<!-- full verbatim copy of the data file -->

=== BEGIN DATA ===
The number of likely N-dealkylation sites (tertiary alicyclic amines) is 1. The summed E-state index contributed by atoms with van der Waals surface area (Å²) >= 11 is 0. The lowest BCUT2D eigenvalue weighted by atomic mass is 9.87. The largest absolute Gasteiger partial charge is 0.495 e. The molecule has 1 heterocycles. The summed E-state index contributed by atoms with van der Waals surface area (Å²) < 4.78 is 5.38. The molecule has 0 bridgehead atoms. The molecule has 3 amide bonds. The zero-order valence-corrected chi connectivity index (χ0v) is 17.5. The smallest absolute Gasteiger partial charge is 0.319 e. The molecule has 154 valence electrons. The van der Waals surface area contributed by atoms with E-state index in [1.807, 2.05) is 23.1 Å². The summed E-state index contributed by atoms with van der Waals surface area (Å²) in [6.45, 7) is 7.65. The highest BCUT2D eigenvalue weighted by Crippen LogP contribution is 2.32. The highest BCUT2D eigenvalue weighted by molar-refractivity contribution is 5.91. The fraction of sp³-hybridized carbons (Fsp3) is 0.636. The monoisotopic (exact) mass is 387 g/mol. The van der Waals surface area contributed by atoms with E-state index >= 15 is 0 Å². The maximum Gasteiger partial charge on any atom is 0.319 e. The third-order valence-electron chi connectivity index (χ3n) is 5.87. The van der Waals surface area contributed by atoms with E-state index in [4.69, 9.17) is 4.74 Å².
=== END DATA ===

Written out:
The number of likely N-dealkylation sites (tertiary alicyclic amines) is 1. The summed E-state index contributed by atoms with van der Waals surface area (Å²) >= 11 is 0. The lowest BCUT2D eigenvalue weighted by atomic mass is 9.87. The largest absolute Gasteiger partial charge is 0.495 e. The molecule has 1 heterocycles. The summed E-state index contributed by atoms with van der Waals surface area (Å²) < 4.78 is 5.38. The molecule has 0 bridgehead atoms. The molecule has 3 amide bonds. The zero-order valence-corrected chi connectivity index (χ0v) is 17.5. The smallest absolute Gasteiger partial charge is 0.319 e. The molecule has 154 valence electrons. The van der Waals surface area contributed by atoms with E-state index in [1.807, 2.05) is 23.1 Å². The summed E-state index contributed by atoms with van der Waals surface area (Å²) in [6.45, 7) is 7.65. The highest BCUT2D eigenvalue weighted by Crippen LogP contribution is 2.32. The highest BCUT2D eigenvalue weighted by molar-refractivity contribution is 5.91. The fraction of sp³-hybridized carbons (Fsp3) is 0.636. The monoisotopic (exact) mass is 387 g/mol. The van der Waals surface area contributed by atoms with E-state index >= 15 is 0 Å². The maximum Gasteiger partial charge on any atom is 0.319 e. The third-order valence-electron chi connectivity index (χ3n) is 5.87. The van der Waals surface area contributed by atoms with E-state index in [4.69, 9.17) is 4.74 Å².